John Tlumacki/Globe Staff
A spare roster part for stretches of last season and pegged for more of the same in 2018-19, Bruins defenseman Adam McQuaid was dealt Tuesday morning to New York, where the 31-year-old back liner will be expected to log ample playing minutes on a Rangers team in rebuild mode.
McQuaid, a member of the Boston’s 2011 Stanley Cup-winning squad, was dealt for journeyman defenseman Steve Kampfer, who previously played parts of two seasons with Boston, including his rookie season in 2010-11. The Bruins also acquired two picks (a fourth-rounder and a conditional seventh-rounder) in next June’s draft.
Kampfer, on a two-way deal ($650,000/$300,000) likely will be assigned to AHL Providence prior to the Oct. 3 start of the season, given that the Bruins still have seven NHL-caliber defensemen on their roster.
McQuaid has one more year remaining on his deal, a $2.75 million cap hit, money that, in theory, now could be shifted to contract extensions for Boston blue liners Charlie McAvoy and Brandon Carlo, both of whom are on target to become restricted free agents next July 1. At a minimum, the Bruins added $2.1 million in cap space by shedding McQuaid’s contract.
“A very difficult day for me, personally,” said Bruins general manager Don Sweeney, “and for the organization as well. We want to thank Adam — a tremendous Bruin, a tremendous teammate.”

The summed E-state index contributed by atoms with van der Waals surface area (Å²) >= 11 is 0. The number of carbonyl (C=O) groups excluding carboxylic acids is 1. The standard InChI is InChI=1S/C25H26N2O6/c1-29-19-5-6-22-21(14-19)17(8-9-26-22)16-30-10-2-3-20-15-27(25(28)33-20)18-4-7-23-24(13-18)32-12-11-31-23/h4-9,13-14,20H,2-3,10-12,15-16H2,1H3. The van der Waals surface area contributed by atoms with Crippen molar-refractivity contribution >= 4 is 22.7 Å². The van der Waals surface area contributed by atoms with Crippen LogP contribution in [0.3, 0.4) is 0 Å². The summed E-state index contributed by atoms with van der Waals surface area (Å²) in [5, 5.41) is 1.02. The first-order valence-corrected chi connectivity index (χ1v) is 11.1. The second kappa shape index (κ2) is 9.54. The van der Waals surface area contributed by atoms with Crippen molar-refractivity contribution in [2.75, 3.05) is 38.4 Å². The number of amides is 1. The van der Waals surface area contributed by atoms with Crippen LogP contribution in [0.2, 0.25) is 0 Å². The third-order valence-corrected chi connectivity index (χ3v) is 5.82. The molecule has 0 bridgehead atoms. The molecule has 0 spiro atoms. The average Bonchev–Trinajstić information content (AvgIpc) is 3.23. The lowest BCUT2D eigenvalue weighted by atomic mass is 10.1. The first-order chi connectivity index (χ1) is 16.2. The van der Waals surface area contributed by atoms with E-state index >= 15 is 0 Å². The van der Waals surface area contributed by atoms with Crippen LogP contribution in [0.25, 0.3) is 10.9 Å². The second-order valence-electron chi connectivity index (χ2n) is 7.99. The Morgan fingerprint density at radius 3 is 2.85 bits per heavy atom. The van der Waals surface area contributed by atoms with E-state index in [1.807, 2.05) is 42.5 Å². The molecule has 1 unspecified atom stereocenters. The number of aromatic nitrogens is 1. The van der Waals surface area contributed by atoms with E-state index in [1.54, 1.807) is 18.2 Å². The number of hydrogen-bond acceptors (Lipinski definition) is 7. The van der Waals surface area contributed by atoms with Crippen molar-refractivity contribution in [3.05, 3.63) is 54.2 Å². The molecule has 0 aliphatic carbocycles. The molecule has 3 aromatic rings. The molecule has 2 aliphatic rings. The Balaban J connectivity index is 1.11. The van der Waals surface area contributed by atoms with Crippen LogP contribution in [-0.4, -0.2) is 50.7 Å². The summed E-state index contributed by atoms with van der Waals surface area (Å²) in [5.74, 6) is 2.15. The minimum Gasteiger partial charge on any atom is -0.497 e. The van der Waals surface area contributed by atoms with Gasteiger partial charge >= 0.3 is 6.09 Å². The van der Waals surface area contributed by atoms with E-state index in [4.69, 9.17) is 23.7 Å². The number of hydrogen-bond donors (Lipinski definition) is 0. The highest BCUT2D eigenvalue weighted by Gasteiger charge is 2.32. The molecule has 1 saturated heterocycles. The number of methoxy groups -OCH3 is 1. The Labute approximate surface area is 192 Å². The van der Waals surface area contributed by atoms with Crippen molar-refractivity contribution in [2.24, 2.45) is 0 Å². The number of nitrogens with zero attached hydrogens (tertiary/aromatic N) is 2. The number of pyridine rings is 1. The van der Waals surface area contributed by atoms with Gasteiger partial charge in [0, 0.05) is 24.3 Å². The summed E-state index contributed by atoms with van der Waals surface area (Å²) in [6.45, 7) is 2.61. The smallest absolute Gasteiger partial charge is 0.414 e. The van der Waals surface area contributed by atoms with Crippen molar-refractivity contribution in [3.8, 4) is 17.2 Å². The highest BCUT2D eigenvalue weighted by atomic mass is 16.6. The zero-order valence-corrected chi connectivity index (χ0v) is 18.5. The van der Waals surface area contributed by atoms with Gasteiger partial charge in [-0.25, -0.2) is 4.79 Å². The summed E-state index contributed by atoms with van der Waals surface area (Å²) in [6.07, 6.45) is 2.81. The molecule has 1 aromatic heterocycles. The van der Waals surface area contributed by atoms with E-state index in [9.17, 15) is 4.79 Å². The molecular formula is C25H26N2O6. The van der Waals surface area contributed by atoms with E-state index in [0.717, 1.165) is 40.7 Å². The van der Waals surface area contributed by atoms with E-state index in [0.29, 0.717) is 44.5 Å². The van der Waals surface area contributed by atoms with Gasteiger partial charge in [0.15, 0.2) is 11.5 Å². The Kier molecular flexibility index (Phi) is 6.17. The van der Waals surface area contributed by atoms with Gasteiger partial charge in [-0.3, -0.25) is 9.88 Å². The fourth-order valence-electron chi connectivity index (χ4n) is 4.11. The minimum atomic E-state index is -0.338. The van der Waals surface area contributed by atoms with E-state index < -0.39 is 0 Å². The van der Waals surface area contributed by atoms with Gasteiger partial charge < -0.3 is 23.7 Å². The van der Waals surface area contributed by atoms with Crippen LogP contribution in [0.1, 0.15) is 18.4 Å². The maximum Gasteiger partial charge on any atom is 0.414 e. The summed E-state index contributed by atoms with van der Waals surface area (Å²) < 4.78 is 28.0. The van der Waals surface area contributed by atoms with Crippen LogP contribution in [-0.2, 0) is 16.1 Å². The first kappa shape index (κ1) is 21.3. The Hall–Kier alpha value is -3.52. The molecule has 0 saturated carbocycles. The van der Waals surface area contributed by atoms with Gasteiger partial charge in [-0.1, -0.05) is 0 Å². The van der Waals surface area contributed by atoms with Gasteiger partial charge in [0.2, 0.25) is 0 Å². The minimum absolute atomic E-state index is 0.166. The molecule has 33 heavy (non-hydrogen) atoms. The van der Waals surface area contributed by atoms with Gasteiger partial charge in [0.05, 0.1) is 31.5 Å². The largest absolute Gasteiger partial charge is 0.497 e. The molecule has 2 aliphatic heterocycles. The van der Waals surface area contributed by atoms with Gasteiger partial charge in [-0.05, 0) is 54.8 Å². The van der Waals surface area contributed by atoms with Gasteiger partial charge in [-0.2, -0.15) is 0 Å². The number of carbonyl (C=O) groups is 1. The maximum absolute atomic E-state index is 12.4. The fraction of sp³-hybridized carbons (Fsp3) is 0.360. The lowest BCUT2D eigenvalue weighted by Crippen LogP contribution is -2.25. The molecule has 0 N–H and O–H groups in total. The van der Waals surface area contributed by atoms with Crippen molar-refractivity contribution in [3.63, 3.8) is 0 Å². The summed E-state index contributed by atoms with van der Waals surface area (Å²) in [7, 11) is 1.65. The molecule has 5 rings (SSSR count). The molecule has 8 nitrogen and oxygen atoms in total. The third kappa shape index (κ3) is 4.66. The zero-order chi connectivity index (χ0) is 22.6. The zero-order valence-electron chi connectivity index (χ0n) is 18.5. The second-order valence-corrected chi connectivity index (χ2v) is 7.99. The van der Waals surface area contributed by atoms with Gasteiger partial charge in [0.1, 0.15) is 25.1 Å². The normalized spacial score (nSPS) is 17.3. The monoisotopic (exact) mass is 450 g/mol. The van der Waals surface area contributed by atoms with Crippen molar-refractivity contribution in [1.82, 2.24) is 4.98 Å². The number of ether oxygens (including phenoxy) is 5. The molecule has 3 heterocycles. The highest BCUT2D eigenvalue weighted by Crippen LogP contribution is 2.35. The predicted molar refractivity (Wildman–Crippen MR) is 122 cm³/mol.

McQuaid was not available to media gathered at the club’s practice facility in Brighton Tuesday prior to the club leaving for Logan Airport.
The trade came just hours before McQuaid was expected to be on the club’s early-afternoon flight to China, where the Bruins will play a pair of exhibition games against Calgary over the next 10 days. His name was yanked from the manifest and his bags instead readied for Broadway.
Because of the short notice, explained Sweeney, the Bruins were not able to complete the paperwork (passport, visa, etc.) to add someone for the China trip in McQuaid’s absence. Coach Bruce Cassidy will have seven defensemen available for the games overseas.
“It’s an opportunity for Adam to get to the Rangers and start right from square one,” said Sweeney. “I think that was part it. We’ve gone back and forth for a while, wondering if we would stay as is . . . or to allow some of the younger guys to continue to push through.”
The 6-foot-4-inch, 212-pound McQuaid, who suited up for 530 games in Black and Gold, has long been a favorite among teammates, not only for his genuine and sincere demeanor, but also for his physical play and willingness to drop the gloves. He and team captain Zdeno Chara have long been a towering, intimidating presence. Fisticuffs are less important in today’s NHL, but McQuaid’s muscle still provided a level of comfort on the bench.
“It comes in smaller doses, and Adam always found the right time to do those things,” said Sweeney.
The GM added that he is convinced the toughness factor will remain covered, despite McQuaid’s departure.
“I’ve always believed in team toughness,” said Sweeney. “It’s been part of this organization for a long time. Even my time in Dallas. I firmly believe you do that through a team aspect.”
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